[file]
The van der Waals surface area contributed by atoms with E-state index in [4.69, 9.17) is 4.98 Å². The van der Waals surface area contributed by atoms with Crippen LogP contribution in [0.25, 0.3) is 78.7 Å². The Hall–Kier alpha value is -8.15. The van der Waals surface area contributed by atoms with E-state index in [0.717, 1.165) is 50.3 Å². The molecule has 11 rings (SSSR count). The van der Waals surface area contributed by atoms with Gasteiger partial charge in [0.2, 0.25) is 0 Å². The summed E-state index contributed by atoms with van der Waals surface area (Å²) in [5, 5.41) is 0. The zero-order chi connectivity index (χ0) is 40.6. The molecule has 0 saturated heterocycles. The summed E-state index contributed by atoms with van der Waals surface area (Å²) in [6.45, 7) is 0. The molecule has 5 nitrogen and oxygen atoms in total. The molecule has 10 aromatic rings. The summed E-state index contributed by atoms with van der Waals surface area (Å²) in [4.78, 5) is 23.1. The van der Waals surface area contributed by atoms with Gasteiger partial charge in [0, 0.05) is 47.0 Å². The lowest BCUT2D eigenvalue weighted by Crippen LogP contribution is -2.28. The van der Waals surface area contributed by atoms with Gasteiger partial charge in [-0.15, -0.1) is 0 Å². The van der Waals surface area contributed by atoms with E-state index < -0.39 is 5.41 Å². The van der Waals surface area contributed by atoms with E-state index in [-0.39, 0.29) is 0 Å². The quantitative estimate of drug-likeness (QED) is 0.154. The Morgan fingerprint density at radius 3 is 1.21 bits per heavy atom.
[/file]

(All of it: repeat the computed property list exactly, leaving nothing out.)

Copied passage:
The van der Waals surface area contributed by atoms with E-state index in [4.69, 9.17) is 4.98 Å². The van der Waals surface area contributed by atoms with Crippen LogP contribution in [0.25, 0.3) is 78.7 Å². The Hall–Kier alpha value is -8.15. The van der Waals surface area contributed by atoms with E-state index in [0.717, 1.165) is 50.3 Å². The molecule has 11 rings (SSSR count). The van der Waals surface area contributed by atoms with Gasteiger partial charge in [0.2, 0.25) is 0 Å². The summed E-state index contributed by atoms with van der Waals surface area (Å²) in [5, 5.41) is 0. The zero-order chi connectivity index (χ0) is 40.6. The molecule has 0 saturated heterocycles. The summed E-state index contributed by atoms with van der Waals surface area (Å²) in [6.45, 7) is 0. The molecule has 5 nitrogen and oxygen atoms in total. The molecule has 10 aromatic rings. The summed E-state index contributed by atoms with van der Waals surface area (Å²) in [4.78, 5) is 23.1. The van der Waals surface area contributed by atoms with Gasteiger partial charge in [0, 0.05) is 47.0 Å². The lowest BCUT2D eigenvalue weighted by Crippen LogP contribution is -2.28. The van der Waals surface area contributed by atoms with Gasteiger partial charge in [-0.15, -0.1) is 0 Å². The van der Waals surface area contributed by atoms with E-state index < -0.39 is 5.41 Å². The van der Waals surface area contributed by atoms with E-state index in [-0.39, 0.29) is 0 Å². The quantitative estimate of drug-likeness (QED) is 0.154. The Morgan fingerprint density at radius 3 is 1.21 bits per heavy atom.